During Calgary’s pre-World War I boom, Hillhurst-Sunnyside develped as a working-class, largely Anglo-Saxon suburb with British street names such as Essex Street, Gladstone Road, Kensington Avenue and Norfolk Street. Many of these names soon gave way to numbers, and Norfolk Street was renamed 10 1/2 Street, and eventually 10A Street NW.
Originally a brick veneer residence, built in 1911 by developer John Smith, the building then housed a series of working class tenants beginning with carpenter John H. Bathgate. In 1925 the house was sold to Italian-born Salvatore Cozzubbo, who owned a confectionery and ice cream parlour in the nearby Hillhurst Block. Rosaria Cuzzubbo lived in the house for twenty years after her husband’s death in 1932.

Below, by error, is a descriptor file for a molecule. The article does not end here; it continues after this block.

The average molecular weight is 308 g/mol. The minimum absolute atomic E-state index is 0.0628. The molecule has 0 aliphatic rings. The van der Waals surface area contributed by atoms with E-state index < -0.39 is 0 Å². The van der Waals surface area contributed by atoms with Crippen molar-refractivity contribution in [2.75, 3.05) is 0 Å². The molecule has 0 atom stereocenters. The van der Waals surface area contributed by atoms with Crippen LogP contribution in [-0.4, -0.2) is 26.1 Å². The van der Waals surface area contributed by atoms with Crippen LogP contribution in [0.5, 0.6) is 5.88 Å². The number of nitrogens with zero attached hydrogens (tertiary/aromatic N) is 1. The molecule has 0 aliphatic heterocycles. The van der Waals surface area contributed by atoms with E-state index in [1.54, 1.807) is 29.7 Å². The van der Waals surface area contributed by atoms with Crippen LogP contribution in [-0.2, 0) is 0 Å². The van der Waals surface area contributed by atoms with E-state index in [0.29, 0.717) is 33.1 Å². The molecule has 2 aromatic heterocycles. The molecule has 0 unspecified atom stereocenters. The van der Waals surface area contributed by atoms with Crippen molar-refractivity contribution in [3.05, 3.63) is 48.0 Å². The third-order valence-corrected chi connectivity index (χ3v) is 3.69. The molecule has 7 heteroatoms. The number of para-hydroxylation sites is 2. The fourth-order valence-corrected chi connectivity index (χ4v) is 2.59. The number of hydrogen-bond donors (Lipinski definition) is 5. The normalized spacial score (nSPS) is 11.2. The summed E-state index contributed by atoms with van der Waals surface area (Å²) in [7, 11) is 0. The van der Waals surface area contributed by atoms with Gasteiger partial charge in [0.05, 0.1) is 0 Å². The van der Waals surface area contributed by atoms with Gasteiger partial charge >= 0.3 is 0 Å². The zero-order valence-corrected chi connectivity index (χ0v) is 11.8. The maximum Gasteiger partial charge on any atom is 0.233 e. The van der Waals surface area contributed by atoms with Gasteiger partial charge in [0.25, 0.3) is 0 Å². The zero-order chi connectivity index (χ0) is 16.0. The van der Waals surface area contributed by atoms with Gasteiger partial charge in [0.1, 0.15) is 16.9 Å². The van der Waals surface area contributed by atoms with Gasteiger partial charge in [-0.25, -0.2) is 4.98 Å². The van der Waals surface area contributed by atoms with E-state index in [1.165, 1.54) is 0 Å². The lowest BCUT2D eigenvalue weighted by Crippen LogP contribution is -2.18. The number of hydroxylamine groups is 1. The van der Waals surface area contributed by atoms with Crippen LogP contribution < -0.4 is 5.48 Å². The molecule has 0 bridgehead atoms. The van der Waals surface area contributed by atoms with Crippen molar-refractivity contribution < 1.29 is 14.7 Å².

In 1983, both the original house and the 62 year-old duplex to the south were redeveloped as a restaurant and pub.
Municipal Heritage Designation Smith (Cozzubbo) Residence
In 2016, during the rezoning of 1134-1160 Memorial Drive NW (now the Memorial Drive project by Anthem), the small brick house on the NW corner of the larger building was designated as a Municipal Heritage Resource.
The Smith (Cozzubbo) Residence represents the early development phase of the community. The area was a distinctly working-class suburb comprising residents that built and occupied modest but attractive houses, such as the Smith Residence.
You can learn more about this heritage building on the City of Calgary heritage page for this designated building, here.